Sound — 10
What is there to say about Metallica's 1986 album "Master Of Puppets"? The sounds range from fast and furious (Damage, Inc.), to slow and heavy (The Thing That Should Not Be), to mellow, yet thought provoking (Welcome Home (Sanitarium)). The lyrics are well captured by the music, which is heavy. This album defines heavy. Heavy does not just mean hardcore, nor does it necessarily mean screaming. This album is not heavy in that sense. It is thought provoking and the songs have a real reflective, and brooding atmosphere, that perhaps only Slayer are better at creating. The sound really captures the theme of manipulation. It really forces the listener to ask: "Who is the puppeteer?" I will do a review on each song.
01. Battery - this introduces the album. It gives an indication of the nature of this agressive topic. The acousic intro was very well thought out, much better than "Fight Fire With Fire"; that acoustic intro just was irrelevant to the song. In "Battery," the intro is, in a way, heavy, it hyptonises the listner, unpreparing them for the sonic assault that awaits. Very good thrashy drumming by Lars Ulrich. This song is almost flawless, save for the fact that James keeps on reminding us what the song is called at the end, and that gets tedious.
02. Master Of Puppets - this song takes on drugs. I wrote an essay on this song and it's lyrical theme, at school, for English class, and got a really good mark. (I got 7.4/10, which is pretty good for Yr 11). It starts with a fast picked chromatic riff, which builds up to Kirk Hammett's riff. This just gets my really going. I had a fit the first time I heard it, it is so powerful. Then, a blues based power chord riff comes in for the chorus. The interlude is a musical description of the life of a drug user, or rather, a drug victim. It starts of fun, clean, easy going, then progresses onto depression, confusion, the the solo, everything is out of control. The solo is heavy, and fast, one of Kirk Hammett's best. The last verse without the singing is the classic part of this song. Kirk Hammett overdubbed a solo, but it is played backwards. It sounds chaotic, yet retreated and ignored. The laughter just sends a chill down my spine when I listen to it. Very good, except the drumming is disappointing, I wonder why Lars doesn't want to pound that double kick, and yes, I know I said it didn't need to be all that extreme to be good, but for goodness sakes, this is Thrash Metal, double kick at 208 beats per minute is an integral part of the genre.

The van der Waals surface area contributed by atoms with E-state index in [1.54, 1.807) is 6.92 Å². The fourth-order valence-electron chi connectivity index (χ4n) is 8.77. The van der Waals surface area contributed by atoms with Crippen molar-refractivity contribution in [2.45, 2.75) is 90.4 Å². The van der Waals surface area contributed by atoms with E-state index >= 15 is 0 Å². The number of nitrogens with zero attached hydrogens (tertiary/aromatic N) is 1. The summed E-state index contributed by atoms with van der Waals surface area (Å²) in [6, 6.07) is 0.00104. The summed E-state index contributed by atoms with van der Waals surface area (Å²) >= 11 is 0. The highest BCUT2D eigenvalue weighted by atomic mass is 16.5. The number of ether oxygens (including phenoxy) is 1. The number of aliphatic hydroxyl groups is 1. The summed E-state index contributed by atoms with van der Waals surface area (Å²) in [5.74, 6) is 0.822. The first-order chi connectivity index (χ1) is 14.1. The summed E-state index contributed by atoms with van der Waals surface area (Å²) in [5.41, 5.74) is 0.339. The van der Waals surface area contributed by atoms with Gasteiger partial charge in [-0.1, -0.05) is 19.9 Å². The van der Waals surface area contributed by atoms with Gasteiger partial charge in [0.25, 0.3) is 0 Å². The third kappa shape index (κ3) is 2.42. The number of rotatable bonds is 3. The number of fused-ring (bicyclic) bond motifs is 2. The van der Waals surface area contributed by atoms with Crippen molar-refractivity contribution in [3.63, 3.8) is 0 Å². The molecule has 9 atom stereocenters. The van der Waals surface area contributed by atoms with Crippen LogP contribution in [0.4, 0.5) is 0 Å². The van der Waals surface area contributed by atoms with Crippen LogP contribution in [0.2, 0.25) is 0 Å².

03. The Thing That Should Not Be - heavy and slow, it is an overlooked heavy song, not unlike Pantera's "Slaughtered" on the 1994 record "Far Beyond Driven." Perhaps the most atmospheric and underrated song on the album, it's lyrics are based on a book by H. P. Lovecraft, and also are about insanity. The drumming in the main riff bring out the brooding, waiting atmosphere, it really does seem that riff really is waiting on something, just what? What ever it is, it should not be. Kirk Hammett lets all hell break loose with his heavy, wah soaked solo. It really gets into your head and nerves. The 2 note trill while rocking on the wah pedal is really effective.